VI. do. of nisi privs record.
VII. do. of postea.
VIII. do. of judge's certificate.
IX. do. of notice of hearing upon return of the posted, &c.
X. do. of final decree.

IN cases pending before this court, whenever it be

fact, and it cannot safely be decided upon the evidence produced, the Chancellor will direct that the question be tried in a court of common law before a jury, in order that their verdict may inform and satisfy the con

1. When an - - - - issue is directcomes material to ascertain a particular question of “d.

science of the court. This may be done either by the court's ordering an action to be brought, or by directing a feigned issue to be tried. As an instance of the former, if a question arises whether a contract be usurious, and the facts are doubtful or disputed, the court has ordered an action to be brought on the contract.(a) The most familiar cases where issues are directed, are those on the due execution of a will, the amount or allowance of damages for injuries sustained to property, and under our statute, in cases of adultery on bills filed for a divorce. The form of the issue is settled by the order or under the sanction of the court, and directs the particular matters which shall be produced or allowed in evidence, and that the plaintiff and defendant shall attend, and be examined if that is thought necessary. The Chancellor has a right (with some exceptions,) to take upon himself the decision of every fact put in issue upon the record; but he exercises it, to use Lord Eldon's expression, “very tenderly and sparingly.”(b) When, however, after an issue directed, he administers equitable relief, his own judgment ought to concur with the verdict, or at least, he ought not to be dissatisfied with the verdict; if he is, a new trial will be directed.(c) Issues may be directed not only upon the hearing of the cause, but on exceptions upon facts before the master.(d) If exhibits are upon the trial found to be forged, the court will not allow the party to go into other evidence.(e) When the Chancellor directs an issue, he usually orders that the depositions in the cause shall be read at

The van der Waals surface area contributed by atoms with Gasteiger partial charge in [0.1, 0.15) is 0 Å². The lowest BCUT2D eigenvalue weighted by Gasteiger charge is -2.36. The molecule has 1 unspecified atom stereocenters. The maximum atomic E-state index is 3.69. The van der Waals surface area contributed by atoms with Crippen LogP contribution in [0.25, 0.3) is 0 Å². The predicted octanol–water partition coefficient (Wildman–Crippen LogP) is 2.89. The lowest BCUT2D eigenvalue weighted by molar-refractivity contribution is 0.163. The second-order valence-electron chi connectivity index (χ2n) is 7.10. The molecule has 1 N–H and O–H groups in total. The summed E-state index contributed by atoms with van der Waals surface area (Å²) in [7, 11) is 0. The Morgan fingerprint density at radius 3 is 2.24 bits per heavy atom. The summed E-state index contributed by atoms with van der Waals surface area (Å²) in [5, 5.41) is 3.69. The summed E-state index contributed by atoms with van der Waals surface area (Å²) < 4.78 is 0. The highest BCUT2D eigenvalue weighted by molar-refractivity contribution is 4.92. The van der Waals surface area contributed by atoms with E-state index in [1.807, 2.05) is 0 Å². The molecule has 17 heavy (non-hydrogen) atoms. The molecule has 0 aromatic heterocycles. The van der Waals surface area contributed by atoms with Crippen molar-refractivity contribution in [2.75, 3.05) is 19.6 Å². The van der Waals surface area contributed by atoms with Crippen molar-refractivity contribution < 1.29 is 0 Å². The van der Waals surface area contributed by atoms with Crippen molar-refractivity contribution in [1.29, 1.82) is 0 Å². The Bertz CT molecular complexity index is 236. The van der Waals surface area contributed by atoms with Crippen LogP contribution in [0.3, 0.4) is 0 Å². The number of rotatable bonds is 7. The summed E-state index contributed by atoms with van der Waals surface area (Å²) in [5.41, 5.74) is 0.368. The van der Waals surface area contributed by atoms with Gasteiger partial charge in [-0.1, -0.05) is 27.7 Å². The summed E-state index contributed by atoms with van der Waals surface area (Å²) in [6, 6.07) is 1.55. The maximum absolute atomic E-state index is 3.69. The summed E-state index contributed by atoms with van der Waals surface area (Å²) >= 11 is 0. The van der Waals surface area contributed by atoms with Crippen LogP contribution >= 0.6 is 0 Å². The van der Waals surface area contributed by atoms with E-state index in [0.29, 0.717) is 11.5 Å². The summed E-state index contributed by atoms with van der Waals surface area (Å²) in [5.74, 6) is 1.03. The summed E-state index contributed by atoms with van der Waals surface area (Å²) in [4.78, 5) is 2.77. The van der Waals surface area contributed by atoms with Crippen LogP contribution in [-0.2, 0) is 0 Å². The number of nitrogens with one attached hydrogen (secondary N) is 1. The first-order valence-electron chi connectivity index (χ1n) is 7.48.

(a) 2 Douglas, 735. (c) 2 Mad, idem. (b) 2 Mad. 364. See Newland, 177, (d) 2 Mad idem. 178, Ce J & Mad, idem.

the trial of the issue, if the witnesses be then dead, or
proved to be in such a state of health as not to be ca-
pable of attending; for without such an order, to make
the depositions evidence at law, the whole record, the
bill, answer, and other proceedings must be read.(f)
In a recent case, the depositions were ordered to be
read, with a direction “That, if the defendant chooses
to examine the witnesses upon the interrogatories, in
the mean time he shall be at liberty to do so.”(g)
The court seldom or ever directs a trial at bar, but
only intimates that it would be desirable.(h) If an is-
sue be directed, and the defendant neglects to name an
attorney for the purpose of trying the issue, the court
will direct him to do so in four days, (in England,) or
the issue be taken as tried, and a verdict for the
plaintiff (i)
The fact of a partnership depends on so many cir-
cumstances, that on the hearing of a bill for the taking
of partnership accounts, an issue, if prayed, is seldom
refused.(j)
The Chancellor, if he pleases, may grant a new trial,
even after a trial at bar; but whenever his conscience
is satisfied, and upon the whole, he is convinced that
justice has been done, though he may think that some
evidence was improperly rejected at law, he is at li-
berty to refuse a new trial.(k)

The form of the issue having been settled, a feigned 2. Mode of action is brought, in which generally, the pretended”

plaintiff, John Doe, declares, that he had laid a wager of dollars with the defendant Richard Roe, on